Book Review

The Mayan Popol Vuh

By Eloise Hart

Dennis Tedlock's recent translation of the Quiche Mayan Popol Vuh* is one of the finest, and as such is attracting widespread attention. It, together with his introduction, glossary, notes, and comments, offers insights into the treasury of knowledge these ancient peoples had regarding the beginnings, past, and future history of the cosmos and man, a knowledge which is validated by similarities in early Egyptian, Babylonian, Hindu, and Tibetan scriptures.

*[Popol Vuh: The Definitive Edition of the Mayan Book of the Dawn of Life and the Glories of Gods and Kings, translated with commentary by Dennis Tedlock, Simon and Schuster, New York, 380 pages, 1985.]

Thanks to Tedlock's intuitive and scholarly exposition these similarities emerge from the seemingly ambiguous and grotesque characterizations with which Mayan and pre-Mayan sages encapsuled their cherished tradition. Later generations have unfortunately taken these characterizations literally and in so doing have perverted and degraded what was once part of "The Light That Came from Across the Sea," as the Popol Vuh has been called — a title indicating that Mayans, like Christians and Buddhists, believe that spiritual knowledge can be obtained only by crossing over to the other shore, i.e., by reaching a higher awareness. The Popol Vuh is also called by the Quiches, whose descendants still live in the highlands of Guatemala, the "Council Book" and is referred to as a "seeing instrument." They believe that by it one can come to know everything under the sky and on the earth to the very limits of space and time, as did the first humans before the gods confined their sight to what was obvious and nearby.

Written "in enlightened words by enlightened beings" who hid their faces in anonymity, the Popol Vuh records the Oher Tzih, the 'Ancient Word," relating to the formation of the sun, moon, earth and her creatures — which began when:

There is not yet one person, one animal, bird, fish, crab, tree, rock, hollow, canyon, meadow, forest. Only the sky alone is there: the face of the earth is not clear. Only the sea alone is pooled under all the sky; there is nothing whatever gathered together. It is at rest; not a single thing stirs. It is held back, kept at rest under the sky. — p. 72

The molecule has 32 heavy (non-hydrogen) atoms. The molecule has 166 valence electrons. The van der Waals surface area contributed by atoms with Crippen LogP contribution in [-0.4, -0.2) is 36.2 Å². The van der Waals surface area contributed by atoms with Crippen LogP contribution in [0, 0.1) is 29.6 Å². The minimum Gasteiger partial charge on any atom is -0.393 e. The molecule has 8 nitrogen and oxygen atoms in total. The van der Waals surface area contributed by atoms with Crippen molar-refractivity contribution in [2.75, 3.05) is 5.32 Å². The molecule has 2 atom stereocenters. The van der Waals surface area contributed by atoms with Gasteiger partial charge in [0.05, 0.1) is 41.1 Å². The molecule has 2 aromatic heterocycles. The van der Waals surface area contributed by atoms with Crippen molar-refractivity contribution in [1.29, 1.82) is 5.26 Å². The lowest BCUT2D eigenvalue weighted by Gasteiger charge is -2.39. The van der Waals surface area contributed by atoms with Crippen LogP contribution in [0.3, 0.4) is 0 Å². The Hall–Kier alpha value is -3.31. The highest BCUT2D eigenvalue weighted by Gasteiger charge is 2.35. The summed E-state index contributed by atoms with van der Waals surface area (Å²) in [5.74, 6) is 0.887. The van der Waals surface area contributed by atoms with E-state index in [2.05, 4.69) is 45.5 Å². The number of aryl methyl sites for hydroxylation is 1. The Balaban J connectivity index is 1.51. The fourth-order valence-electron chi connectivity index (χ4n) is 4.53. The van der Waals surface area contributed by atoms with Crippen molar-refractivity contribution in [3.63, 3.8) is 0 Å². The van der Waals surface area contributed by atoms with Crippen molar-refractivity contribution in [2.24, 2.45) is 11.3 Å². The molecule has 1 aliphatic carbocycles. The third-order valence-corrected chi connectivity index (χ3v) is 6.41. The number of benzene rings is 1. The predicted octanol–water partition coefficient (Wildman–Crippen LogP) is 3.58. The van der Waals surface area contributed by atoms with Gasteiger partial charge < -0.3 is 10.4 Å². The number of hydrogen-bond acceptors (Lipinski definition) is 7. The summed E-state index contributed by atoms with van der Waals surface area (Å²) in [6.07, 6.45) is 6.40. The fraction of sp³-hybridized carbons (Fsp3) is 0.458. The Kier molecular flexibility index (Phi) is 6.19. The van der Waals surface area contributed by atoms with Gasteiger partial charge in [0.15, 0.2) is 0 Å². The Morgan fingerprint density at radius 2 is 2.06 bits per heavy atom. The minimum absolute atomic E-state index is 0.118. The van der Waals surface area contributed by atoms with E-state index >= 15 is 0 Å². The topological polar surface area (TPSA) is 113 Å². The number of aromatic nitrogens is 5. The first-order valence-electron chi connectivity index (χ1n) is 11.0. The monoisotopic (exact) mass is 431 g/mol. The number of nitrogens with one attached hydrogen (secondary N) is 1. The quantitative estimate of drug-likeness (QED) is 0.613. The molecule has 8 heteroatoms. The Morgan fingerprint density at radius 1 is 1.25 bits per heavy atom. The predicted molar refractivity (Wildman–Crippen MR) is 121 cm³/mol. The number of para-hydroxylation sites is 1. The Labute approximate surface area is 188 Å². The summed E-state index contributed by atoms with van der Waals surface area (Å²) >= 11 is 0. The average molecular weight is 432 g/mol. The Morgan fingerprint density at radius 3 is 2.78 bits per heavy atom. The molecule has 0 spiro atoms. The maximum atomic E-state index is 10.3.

No thing existed but a vast empty sky and a great calm sea — until the gods who dwelt in the primordial sea, called collectively Heart of the Sea, Heart of the Lake and, individually, Maker, Modeler, Bearer, Begetter, and Sovereign Plumed Serpent, the Maker of the Blue-Green Plate and the Blue-Green Bowl (the visible earth and sky), joined with the gods of the primordial sky, called collectively Heart of Sky, Heart of Earth. Together these Great Ones conceived the emergence of the earth which arose "just like a cloud, like a mist, now forming, unfolding. Then the mountains were separated from the water, all at once the great mountains came forth." And there were plants and, in time, people. The gods set in motion the process of "sowing," seeds sprouting in the dark and mysterious regions beneath the earth leading to their "dawning." This is an ingenious way of conveying the idea that when motion began, preexisting karmic potentials awakened, grew, and developed in ethereal regions until their dawning or birth on this plane of cognition. This process Tedlock compares to the birth of a child: its "sowing" and growth in the womb, followed nine months later by its emergence into light; and at death, its "sowing," the dispersion of its elements into the earth, followed by the soul's "dawning" when it becomes a spark of light in the darkness (p. 34).